The Art of Interpretation | Lessons from Reception Theory
"For me, art really starts with acceptance, self trust. Wherever you come to with art, it's perfect. You don't have to come with anything. What you bring to something is the art. That's where it's found. It's found within you."
– Jeff Koons
Two people journey through a gallery to meet before the same artwork. Shocked, the first person recoils while the other, eyes wide, is moved to their core. Whose interpretation is ‘correct’?
While you might believe the answer lies with the work of art or artist’s intention, reception theorists disagree. For them, interpretation is alchemy. It sparks between text and viewer, is cut by cultural, historical, personal and physical contexts, and is never static nor simple.
This approach was developed by Hans Robert Juass, Roland Barthes and later, Stuart Hall. Barthes announced the death of the author and the birth of the reader. Juass saw interpretation as suspended along a ‘horizon of expectations’ plotted by culture, while Hall focused on reception that runs against the grain.
To think about art from a reception perspective tells a riveting story, just look to the Impressionists. An affront to the Academy, Claude Monet and his art world outlaws exhibited their landscapes to derisive responses. The now canonical 'Impression, Sunrise' (1872) for example, was ridiculed with one critic balking;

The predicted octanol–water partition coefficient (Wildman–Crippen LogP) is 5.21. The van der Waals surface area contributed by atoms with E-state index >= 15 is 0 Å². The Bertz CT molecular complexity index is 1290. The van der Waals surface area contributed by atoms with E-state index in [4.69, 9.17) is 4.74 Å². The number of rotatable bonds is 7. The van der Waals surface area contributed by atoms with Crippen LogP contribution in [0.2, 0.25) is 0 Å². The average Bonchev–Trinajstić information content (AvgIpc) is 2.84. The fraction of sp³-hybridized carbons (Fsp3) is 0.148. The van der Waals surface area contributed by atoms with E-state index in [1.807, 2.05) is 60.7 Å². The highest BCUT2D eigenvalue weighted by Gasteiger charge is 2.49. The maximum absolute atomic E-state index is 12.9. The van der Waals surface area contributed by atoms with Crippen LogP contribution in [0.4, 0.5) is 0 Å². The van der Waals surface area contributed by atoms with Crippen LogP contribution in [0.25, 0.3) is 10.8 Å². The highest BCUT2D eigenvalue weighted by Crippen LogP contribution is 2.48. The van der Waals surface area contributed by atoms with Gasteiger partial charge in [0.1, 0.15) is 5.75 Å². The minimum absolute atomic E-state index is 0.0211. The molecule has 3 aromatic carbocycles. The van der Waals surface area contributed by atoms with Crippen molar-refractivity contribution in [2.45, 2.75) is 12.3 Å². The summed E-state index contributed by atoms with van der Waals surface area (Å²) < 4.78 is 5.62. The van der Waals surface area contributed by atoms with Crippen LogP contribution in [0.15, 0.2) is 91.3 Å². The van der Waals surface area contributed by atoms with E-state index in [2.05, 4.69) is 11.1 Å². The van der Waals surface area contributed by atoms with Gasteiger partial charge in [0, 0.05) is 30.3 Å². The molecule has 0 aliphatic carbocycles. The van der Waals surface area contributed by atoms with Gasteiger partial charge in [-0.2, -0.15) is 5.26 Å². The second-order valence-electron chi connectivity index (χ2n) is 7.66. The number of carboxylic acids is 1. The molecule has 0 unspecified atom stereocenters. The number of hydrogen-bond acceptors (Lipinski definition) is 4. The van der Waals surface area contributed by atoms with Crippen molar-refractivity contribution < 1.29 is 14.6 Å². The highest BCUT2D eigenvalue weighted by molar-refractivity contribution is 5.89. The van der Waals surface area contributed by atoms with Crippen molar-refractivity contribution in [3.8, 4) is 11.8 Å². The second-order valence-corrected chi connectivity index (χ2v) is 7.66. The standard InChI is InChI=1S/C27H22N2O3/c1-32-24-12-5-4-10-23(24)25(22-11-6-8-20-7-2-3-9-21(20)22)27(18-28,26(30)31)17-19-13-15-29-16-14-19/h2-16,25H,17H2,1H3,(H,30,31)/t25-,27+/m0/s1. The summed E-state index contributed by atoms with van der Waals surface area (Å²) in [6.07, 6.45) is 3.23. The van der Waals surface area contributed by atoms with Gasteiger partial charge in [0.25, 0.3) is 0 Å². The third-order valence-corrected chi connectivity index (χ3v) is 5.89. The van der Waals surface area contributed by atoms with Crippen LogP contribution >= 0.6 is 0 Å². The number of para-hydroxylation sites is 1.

“What does this painting represent? Impression! Impression, I knew it. I was also thinking, since I’m impressed, there must be some impression in there.”
Claude Monet 'Impression, Sunrise'
'Impression, Sunrise' is no longer emblematic of rebellion. Rather, stripped of the venom it once carried, Impressionist art now evokes Parisian romance, the shifting of light and painting en plein air. How we talk about, understand and see Monet’s masterpieces has completely transformed.
With this in mind, let’s reassess our relationship to art. Rather than flailing around for the ‘correct’ interpretation, we may perhaps be better off trusting our gut. Like an unfinished sentence, art implores the viewer - laden with their own experiences, tastes, contexts and internal fabric - to answer back.
Returning to our polarised gallery goers, it appears we asked the wrong question. Rather than “which interpretation is correct” the better question may be “what does this work say to me?”. From here, a cornucopia of possibilities surface. The boundary between us and the work ripples as we inject ourselves, our culture and one another into its story. This is where the art happens - between you and the work.